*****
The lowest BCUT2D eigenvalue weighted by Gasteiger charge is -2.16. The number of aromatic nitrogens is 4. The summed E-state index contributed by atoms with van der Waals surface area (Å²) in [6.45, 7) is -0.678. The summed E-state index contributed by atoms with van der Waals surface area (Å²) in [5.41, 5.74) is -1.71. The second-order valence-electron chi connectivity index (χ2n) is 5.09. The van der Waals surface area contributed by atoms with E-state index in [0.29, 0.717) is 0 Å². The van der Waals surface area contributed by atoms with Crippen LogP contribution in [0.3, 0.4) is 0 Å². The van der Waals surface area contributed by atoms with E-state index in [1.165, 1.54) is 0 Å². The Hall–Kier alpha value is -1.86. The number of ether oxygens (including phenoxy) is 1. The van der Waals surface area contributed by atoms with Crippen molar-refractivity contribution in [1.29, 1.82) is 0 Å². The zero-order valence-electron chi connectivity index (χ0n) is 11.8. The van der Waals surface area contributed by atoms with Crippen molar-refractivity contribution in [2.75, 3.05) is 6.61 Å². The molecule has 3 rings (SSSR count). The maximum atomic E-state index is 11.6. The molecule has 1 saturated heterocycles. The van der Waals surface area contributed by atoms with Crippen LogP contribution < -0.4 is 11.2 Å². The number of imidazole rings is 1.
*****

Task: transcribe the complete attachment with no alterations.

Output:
The lowest BCUT2D eigenvalue weighted by Gasteiger charge is -2.16. The number of aromatic nitrogens is 4. The summed E-state index contributed by atoms with van der Waals surface area (Å²) in [6.45, 7) is -0.678. The summed E-state index contributed by atoms with van der Waals surface area (Å²) in [5.41, 5.74) is -1.71. The second-order valence-electron chi connectivity index (χ2n) is 5.09. The van der Waals surface area contributed by atoms with E-state index in [0.29, 0.717) is 0 Å². The van der Waals surface area contributed by atoms with Crippen LogP contribution in [0.3, 0.4) is 0 Å². The van der Waals surface area contributed by atoms with E-state index in [1.165, 1.54) is 0 Å². The Hall–Kier alpha value is -1.86. The number of ether oxygens (including phenoxy) is 1. The van der Waals surface area contributed by atoms with Crippen molar-refractivity contribution in [1.29, 1.82) is 0 Å². The zero-order valence-electron chi connectivity index (χ0n) is 11.8. The van der Waals surface area contributed by atoms with Crippen molar-refractivity contribution in [2.75, 3.05) is 6.61 Å². The molecule has 3 rings (SSSR count). The maximum atomic E-state index is 11.6. The molecule has 1 saturated heterocycles. The van der Waals surface area contributed by atoms with Crippen LogP contribution < -0.4 is 11.2 Å². The number of imidazole rings is 1.